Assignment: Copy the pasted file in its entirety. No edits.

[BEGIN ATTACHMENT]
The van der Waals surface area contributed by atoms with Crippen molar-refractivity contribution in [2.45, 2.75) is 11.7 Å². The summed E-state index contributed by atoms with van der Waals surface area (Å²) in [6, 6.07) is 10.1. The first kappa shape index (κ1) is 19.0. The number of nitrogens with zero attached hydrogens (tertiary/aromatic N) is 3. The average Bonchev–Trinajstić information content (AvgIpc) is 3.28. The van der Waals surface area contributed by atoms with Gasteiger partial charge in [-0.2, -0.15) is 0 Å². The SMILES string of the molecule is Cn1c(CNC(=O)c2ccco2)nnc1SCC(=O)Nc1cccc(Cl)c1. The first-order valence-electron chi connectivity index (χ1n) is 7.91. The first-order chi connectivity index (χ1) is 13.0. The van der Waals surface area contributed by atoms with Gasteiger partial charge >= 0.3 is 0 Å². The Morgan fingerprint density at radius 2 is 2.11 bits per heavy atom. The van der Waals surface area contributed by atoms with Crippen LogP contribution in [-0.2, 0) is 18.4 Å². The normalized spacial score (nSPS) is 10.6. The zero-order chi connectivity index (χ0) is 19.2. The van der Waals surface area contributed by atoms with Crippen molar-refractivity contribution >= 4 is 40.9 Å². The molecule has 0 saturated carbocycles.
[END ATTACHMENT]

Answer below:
The van der Waals surface area contributed by atoms with Crippen molar-refractivity contribution in [2.45, 2.75) is 11.7 Å². The summed E-state index contributed by atoms with van der Waals surface area (Å²) in [6, 6.07) is 10.1. The first kappa shape index (κ1) is 19.0. The number of nitrogens with zero attached hydrogens (tertiary/aromatic N) is 3. The average Bonchev–Trinajstić information content (AvgIpc) is 3.28. The van der Waals surface area contributed by atoms with Gasteiger partial charge in [-0.2, -0.15) is 0 Å². The SMILES string of the molecule is Cn1c(CNC(=O)c2ccco2)nnc1SCC(=O)Nc1cccc(Cl)c1. The first-order valence-electron chi connectivity index (χ1n) is 7.91. The first-order chi connectivity index (χ1) is 13.0. The van der Waals surface area contributed by atoms with Gasteiger partial charge >= 0.3 is 0 Å². The Morgan fingerprint density at radius 2 is 2.11 bits per heavy atom. The van der Waals surface area contributed by atoms with Crippen LogP contribution in [-0.2, 0) is 18.4 Å². The normalized spacial score (nSPS) is 10.6. The zero-order chi connectivity index (χ0) is 19.2. The van der Waals surface area contributed by atoms with Crippen molar-refractivity contribution >= 4 is 40.9 Å². The molecule has 0 saturated carbocycles.